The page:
This article is written by someone who also hates bookkeeping.
Like 95% of the designers I know, I view bookkeeping as a necessary evil. Thankfully I work with a talented group of bookkeeping professionals that, believe it or not, actually enjoy it. The reality is you don’t have to like or even understand the importance of good bookkeeping. However, if you want financial peace of mind, you need to maintain clean books or—better still—have someone that you can trust maintain them for you.
After 25 years serving the design industry, I truly believe interior design to be the single hardest type of small business to manage. Even the smallest design project requires extreme amounts of paperwork and accounting. Each purchase requires one or more orders with payments to vendors, paired with one or more invoices with payments from customers. The reality is that most traditional bookkeepers and accountants simply don’t understand the challenges specific to our industry, meaning you may be forced to either run your books yourself or spend a lot of time explaining to your bookkeeper how the business operates.
For those who are taking on an outsized bookkeeping workload themselves, the three most common fatal mistakes I see are:
- Keeping too many accounts unreconciled for too long of a time
- Forgetting to categorize your income and expenses or coding them incorrectly
- Not separating business and personal transactions
Let’s go over each of these mistakes to see how they can hurt your business and how you can prevent them from affecting you.
Bookkeeping Mistake: Keeping too many accounts unreconciled for too long of a time
Bookkeeping Advice: Reconcile your accounts at least weekly
Reconciling your accounts regularly brings these unpaid invoices to light and prevents you from accidentally paying for clients’ purchases out of pocket.
Busy design firms have money flowing in and out and all over the place. If someone in your office is not reconciling and monitoring your money in and out, you open your business up to mistakes or even fraud.
Prior to joining Fuigo, one of our members suffered from poor reconciliation habits. Because their bookkeeper left transactions unreconciled, they forgot to collect over $20,000 from one of their clients. The unpaid invoices were simply lost in the tangle of seemingly random transactions littering their books. We found the discrepancy when they joined Fuigo, but by then the project had been finished for six months and the designer was ultimately unable to collect the amount due.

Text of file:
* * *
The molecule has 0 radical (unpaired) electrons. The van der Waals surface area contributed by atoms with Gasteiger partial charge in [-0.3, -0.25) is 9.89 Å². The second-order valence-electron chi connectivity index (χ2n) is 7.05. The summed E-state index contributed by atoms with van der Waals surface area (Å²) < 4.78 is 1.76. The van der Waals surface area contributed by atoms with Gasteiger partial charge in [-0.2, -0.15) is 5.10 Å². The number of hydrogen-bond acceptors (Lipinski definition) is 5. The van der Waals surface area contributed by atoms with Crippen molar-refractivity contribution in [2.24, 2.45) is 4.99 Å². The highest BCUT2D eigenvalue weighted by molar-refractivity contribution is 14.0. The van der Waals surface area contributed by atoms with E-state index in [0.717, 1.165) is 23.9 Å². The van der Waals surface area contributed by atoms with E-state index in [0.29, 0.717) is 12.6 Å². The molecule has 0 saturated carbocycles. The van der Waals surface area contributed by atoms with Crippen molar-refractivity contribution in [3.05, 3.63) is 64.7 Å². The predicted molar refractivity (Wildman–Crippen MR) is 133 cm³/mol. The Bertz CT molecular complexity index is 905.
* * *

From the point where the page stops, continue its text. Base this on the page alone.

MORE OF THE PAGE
It’s critical that you have someone reconcile all of your accounts—not just your checking account and main credit card—every week, at a minimum. Our bookkeepers at Fuigo reconcile accounts on a daily basis and in the process have collectively saved designers hundreds of thousands of dollars. All too often designers invoice clients and forget to collect on said invoice, or incur reimbursable expenses but forget to bill clients for them—it’s a nearly unavoidable consequence of having so many invoices and bills open at once. Reconciling your accounts regularly brings these unpaid invoices to light and prevents you from accidentally paying for clients’ purchases out of pocket. We’re running businesses here, not charities!
Bookkeeping Mistake: Forgetting to categorize your income and expenses or coding them incorrectly
Bookkeeping Advice: Make sure your general ledger accounts are set up correctly and code your transactions in a timely manner
As a business, you are entitled to business deductions. Your tax professional’s goal should be to maximize your legitimate deductible expenses in order to reduce your tax burden. However, you can’t benefit from following the rules if you can’t validate your business expenses, and not maximizing your deductions can significantly affect your profitability, even bankrupting your company.
Additionally, incorrectly categorizing transactions as taxable or non-taxable can invite a sales tax audit. The way I see it, the state sales tax authorities go after low-hanging fruit. Since every audit they perform on an interior design company uncovers tons of discrepancies and unpaid sales tax, they continue to target our industry. If your books are not immaculate, a sales tax audit could cost you hundreds of hours and tens of thousands of dollars in accountant fees.